Just a few days after releasing its second Courtney Love design collaboration, alt-retail giant Nasty Gal has filed for Chapter 11 bankruptcy, 10 years after its founding. #GirlBoss author and tech world darling, Sophia Amoruso’s company has come under repeated fire the last few years, following a series of layoffs and lawsuits for discrimination and wrongful termination, as well as repeated reports of being a toxic work environment, and criticism for knocking off both established and emerging designers.
Still, the eBay seller-turned-retail mogul was one of the youngest women on this year’s list of Forbes‘ richest self-made women in America, older only than Taylor Swift, with a personal fortune of almost $300 million. She also just released her second book, Nasty Galaxy, hosts the #GirlBoss Radio podcast, and recently announced plans to build Nasty Gal brick-and-mortars across the U.S., following the success of two Los Angeles locations. By all appearances, the Nasty Gal brand was only continuing to grow, but today’s announcement paints a different picture of what’s been going on behind-the-scenes.
“Our decision to initiate a court-supervised restructuring will enable us to address our immediate liquidity issues, restructure our balance sheet and correct structural issues including reducing our high occupancy costs and restoring compliance with our debt covenants,” said CEO Sheree Waterson, who took over when Amoruso stepped down last year. “We expect to maintain our high level of customer service and emerge stronger and even better able to deliver the product and experience that our customers expect and that we take pride in bringing to market.”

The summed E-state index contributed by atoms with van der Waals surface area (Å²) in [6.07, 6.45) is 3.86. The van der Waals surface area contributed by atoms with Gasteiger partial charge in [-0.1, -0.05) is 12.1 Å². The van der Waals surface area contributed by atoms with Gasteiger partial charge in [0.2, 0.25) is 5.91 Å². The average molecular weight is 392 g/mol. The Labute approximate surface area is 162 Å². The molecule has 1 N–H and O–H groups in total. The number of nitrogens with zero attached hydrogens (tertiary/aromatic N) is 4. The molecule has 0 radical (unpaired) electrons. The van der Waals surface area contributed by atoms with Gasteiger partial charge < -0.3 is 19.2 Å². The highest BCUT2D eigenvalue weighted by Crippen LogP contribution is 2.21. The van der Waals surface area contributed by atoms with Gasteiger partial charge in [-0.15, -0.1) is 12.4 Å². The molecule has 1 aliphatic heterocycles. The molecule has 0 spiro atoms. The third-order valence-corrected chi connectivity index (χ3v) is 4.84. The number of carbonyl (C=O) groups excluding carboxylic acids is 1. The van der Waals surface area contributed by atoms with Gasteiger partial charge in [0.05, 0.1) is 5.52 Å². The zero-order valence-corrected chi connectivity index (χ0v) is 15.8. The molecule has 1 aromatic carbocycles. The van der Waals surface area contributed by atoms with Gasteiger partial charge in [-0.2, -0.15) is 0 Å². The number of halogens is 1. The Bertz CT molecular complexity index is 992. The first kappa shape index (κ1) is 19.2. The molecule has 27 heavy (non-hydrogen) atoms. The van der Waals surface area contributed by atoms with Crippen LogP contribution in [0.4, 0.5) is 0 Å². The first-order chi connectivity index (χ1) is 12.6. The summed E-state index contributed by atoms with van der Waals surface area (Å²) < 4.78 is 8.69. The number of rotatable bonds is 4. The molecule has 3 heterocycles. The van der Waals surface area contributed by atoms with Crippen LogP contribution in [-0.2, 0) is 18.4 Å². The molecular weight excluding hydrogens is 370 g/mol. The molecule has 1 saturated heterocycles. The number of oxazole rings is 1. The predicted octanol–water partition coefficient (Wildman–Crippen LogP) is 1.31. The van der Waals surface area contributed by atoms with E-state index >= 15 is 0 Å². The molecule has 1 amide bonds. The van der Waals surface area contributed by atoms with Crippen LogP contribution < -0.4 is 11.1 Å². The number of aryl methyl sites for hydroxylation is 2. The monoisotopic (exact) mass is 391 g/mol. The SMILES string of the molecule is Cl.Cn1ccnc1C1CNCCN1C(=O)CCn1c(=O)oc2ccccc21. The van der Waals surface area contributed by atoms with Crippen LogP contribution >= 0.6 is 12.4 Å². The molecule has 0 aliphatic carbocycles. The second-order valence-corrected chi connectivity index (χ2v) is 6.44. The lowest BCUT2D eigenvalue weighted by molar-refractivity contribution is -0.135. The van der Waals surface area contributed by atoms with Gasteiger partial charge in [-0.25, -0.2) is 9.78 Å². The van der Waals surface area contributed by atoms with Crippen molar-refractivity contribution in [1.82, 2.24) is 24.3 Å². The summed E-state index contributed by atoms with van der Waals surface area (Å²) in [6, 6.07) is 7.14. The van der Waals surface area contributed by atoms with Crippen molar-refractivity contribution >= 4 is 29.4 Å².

There have also been reports that Amoruso will resign as executive chairwoman, but it seems too hard to imagine the brand without its poster girl. Though she’s been less involved in day-to-day projects since handing the CEO position to Waterson, Amoruso remains the company face, whose signature runs through its DNA. For now, Nasty Gal plans to restructure and secure partnerships that will ensure the brand has a future.
Thank God, because what would anyone wear to a festival if Nasty Gal went completely out of business?